Set in the 1980s, Dividing the Estate might sound like a recipe for a boring reading-of-the-will circa the Reagan years. But other than a few stray leg-warmers and talk of those arcane devices known as computers, this uncompromising comedy is as modern as they come.
This offbeat tale is far from playwright Horton Foote's best work; that distinction arguably belongs to Foote's Academy Award-winning screenplay for To Kill a Mockingbird. Still, this 1989 play about a dysfunctional family vying for a piece of a Texas property has its own set of charms. While the buoyant humor maintains a rapid-fire pace, there is more than gluttony and privilege hidden beneath the seething dialogue.
Director Sunny Disney Fitchett makes the most of the diverse cast, allowing each member of the ensemble to shine — from Eric Leslie's beleaguered grandson named Son to Ashlea Reed's ambitious domestic servant, Cathleen. But this is a story that draws its strength from the power of a matriarch. As Stella Gordon, the feisty mother of three grown children and a cache of grandchildren, Janet Robb dominates her every scene, making mincemeat of her character's greedy, entitled offspring.
Yet for all of Stella's indomitability, she fears for the future of the land that she and her father toiled so long to establish. After witnessing the deterioration of her beloved servant Doug (the pitch-perfect Jomo Ray), Stella realizes that her way of life is drifting away from her and that she must soon cede power to her progeny: the austere Lucille (Carol Ann Schussler), the hard-drinking Lewis (Art DeConciliis) and the spoiled Mary Jo (Mary Liz Meyer). This sense of pathos focuses an otherwise raucous story and transforms Dividing the Estate from a simple comedy into an insightful yarn about the nature of family and togetherness.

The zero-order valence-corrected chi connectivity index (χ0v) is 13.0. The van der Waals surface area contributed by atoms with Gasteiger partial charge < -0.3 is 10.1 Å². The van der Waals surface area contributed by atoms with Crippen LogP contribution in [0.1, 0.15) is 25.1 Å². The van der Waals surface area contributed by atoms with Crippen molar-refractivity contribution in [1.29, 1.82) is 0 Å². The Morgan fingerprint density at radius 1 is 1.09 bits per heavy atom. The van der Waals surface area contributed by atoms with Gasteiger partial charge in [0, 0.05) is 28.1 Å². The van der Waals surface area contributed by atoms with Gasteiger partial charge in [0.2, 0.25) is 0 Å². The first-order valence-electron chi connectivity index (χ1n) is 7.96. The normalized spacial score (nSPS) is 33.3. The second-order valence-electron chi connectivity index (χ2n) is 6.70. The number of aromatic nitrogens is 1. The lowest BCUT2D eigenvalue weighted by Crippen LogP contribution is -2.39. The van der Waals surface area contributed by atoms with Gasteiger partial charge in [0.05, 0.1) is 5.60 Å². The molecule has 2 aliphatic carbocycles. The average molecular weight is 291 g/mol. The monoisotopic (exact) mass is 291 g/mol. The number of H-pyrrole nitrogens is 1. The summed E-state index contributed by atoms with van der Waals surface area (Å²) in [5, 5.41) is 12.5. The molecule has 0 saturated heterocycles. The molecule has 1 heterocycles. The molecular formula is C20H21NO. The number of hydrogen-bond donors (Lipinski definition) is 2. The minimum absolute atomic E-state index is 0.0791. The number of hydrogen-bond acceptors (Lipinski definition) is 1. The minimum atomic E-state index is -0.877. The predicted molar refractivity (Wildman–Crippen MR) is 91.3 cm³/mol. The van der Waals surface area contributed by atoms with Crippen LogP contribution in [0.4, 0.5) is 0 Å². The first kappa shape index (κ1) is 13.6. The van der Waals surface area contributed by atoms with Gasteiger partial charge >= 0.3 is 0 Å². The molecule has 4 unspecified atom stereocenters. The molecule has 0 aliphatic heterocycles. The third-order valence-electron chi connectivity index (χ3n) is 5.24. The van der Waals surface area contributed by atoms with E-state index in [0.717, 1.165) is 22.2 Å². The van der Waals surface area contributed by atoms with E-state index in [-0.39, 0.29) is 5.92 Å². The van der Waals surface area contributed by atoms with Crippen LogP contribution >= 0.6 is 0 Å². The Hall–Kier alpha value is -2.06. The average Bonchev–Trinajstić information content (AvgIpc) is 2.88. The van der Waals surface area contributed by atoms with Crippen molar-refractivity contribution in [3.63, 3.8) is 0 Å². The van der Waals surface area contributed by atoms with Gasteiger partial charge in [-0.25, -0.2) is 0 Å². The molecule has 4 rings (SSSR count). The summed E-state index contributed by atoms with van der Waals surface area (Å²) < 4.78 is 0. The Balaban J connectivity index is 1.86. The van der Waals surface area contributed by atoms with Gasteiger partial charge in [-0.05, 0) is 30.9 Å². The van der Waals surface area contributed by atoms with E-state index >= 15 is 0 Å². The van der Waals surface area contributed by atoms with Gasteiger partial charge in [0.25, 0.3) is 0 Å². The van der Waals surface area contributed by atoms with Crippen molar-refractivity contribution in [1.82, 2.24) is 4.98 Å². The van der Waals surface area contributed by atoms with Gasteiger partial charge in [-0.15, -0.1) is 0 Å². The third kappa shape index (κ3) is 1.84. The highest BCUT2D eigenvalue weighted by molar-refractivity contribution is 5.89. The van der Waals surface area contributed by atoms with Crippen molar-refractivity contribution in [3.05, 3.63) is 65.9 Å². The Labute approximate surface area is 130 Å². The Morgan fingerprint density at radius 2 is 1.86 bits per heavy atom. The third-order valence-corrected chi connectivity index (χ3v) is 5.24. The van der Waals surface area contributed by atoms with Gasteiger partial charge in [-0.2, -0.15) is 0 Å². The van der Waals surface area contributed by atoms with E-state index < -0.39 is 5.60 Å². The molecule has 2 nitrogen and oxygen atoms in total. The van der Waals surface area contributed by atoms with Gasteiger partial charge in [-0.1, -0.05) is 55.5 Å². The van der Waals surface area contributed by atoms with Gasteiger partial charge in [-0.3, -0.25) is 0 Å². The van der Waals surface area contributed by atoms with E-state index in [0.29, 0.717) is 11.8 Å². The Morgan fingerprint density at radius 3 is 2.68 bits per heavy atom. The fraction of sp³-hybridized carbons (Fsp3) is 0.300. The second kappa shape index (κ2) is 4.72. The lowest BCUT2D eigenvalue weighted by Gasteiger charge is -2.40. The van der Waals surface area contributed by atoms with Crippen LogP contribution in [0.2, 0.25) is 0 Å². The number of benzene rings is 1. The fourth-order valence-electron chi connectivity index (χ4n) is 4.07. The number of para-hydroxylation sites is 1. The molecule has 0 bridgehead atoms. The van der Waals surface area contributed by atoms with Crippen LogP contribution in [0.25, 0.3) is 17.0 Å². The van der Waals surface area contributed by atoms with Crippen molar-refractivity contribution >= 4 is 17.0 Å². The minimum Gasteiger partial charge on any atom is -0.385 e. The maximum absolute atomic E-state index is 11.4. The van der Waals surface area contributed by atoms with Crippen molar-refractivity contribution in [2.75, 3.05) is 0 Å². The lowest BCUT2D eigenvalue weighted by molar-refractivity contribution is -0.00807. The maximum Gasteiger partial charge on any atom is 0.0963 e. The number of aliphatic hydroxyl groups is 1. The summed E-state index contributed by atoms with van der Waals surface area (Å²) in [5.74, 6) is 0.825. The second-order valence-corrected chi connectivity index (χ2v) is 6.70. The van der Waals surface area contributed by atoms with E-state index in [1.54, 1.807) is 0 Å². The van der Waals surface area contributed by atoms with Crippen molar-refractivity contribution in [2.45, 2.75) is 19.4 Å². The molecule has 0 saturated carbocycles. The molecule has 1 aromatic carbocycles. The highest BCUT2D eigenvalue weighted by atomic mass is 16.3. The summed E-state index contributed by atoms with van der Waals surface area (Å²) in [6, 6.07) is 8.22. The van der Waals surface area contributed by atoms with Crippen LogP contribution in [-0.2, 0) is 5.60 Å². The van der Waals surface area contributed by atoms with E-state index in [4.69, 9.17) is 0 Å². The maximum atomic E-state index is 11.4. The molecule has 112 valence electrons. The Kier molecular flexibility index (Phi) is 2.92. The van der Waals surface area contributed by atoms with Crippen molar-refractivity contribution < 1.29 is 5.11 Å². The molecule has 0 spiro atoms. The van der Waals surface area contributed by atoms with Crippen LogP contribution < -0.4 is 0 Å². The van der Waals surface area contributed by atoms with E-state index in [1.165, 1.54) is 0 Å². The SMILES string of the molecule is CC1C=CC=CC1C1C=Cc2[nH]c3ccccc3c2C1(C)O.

Although Dividing the Estate premiered 25 years ago, the play didn't reach Broadway until 2008. The gap might seem conspicuous, but considering the theme of characters living beyond their means before losing it all, this is a story that might well resonate with a 21st-century audience. Because after all, an estate might not remain intact, but family is forever.